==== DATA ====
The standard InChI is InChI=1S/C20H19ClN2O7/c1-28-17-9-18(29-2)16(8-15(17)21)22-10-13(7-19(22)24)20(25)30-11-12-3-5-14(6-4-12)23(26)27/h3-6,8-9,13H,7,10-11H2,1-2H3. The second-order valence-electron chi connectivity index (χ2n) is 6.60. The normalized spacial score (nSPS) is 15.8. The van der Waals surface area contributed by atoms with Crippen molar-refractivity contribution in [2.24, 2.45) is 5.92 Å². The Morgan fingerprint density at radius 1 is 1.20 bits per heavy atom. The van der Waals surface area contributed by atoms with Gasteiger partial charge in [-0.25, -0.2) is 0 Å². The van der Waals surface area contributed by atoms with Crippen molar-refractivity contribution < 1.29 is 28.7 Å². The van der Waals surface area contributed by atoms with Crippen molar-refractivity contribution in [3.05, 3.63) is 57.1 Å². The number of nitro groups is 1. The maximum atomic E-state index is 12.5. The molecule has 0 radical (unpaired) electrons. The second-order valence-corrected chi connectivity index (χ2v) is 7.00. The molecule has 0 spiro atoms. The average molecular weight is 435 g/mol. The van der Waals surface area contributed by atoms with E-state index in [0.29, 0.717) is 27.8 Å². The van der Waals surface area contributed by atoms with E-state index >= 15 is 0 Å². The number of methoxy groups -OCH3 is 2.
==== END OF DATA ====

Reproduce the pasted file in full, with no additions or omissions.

The standard InChI is InChI=1S/C20H19ClN2O7/c1-28-17-9-18(29-2)16(8-15(17)21)22-10-13(7-19(22)24)20(25)30-11-12-3-5-14(6-4-12)23(26)27/h3-6,8-9,13H,7,10-11H2,1-2H3. The second-order valence-electron chi connectivity index (χ2n) is 6.60. The normalized spacial score (nSPS) is 15.8. The van der Waals surface area contributed by atoms with Crippen molar-refractivity contribution in [2.24, 2.45) is 5.92 Å². The Morgan fingerprint density at radius 1 is 1.20 bits per heavy atom. The van der Waals surface area contributed by atoms with Gasteiger partial charge in [-0.25, -0.2) is 0 Å². The van der Waals surface area contributed by atoms with Crippen molar-refractivity contribution < 1.29 is 28.7 Å². The van der Waals surface area contributed by atoms with Crippen molar-refractivity contribution in [3.05, 3.63) is 57.1 Å². The number of nitro groups is 1. The maximum atomic E-state index is 12.5. The molecule has 0 radical (unpaired) electrons. The second-order valence-corrected chi connectivity index (χ2v) is 7.00. The molecule has 0 spiro atoms. The average molecular weight is 435 g/mol. The van der Waals surface area contributed by atoms with E-state index in [0.29, 0.717) is 27.8 Å². The van der Waals surface area contributed by atoms with E-state index >= 15 is 0 Å². The number of methoxy groups -OCH3 is 2.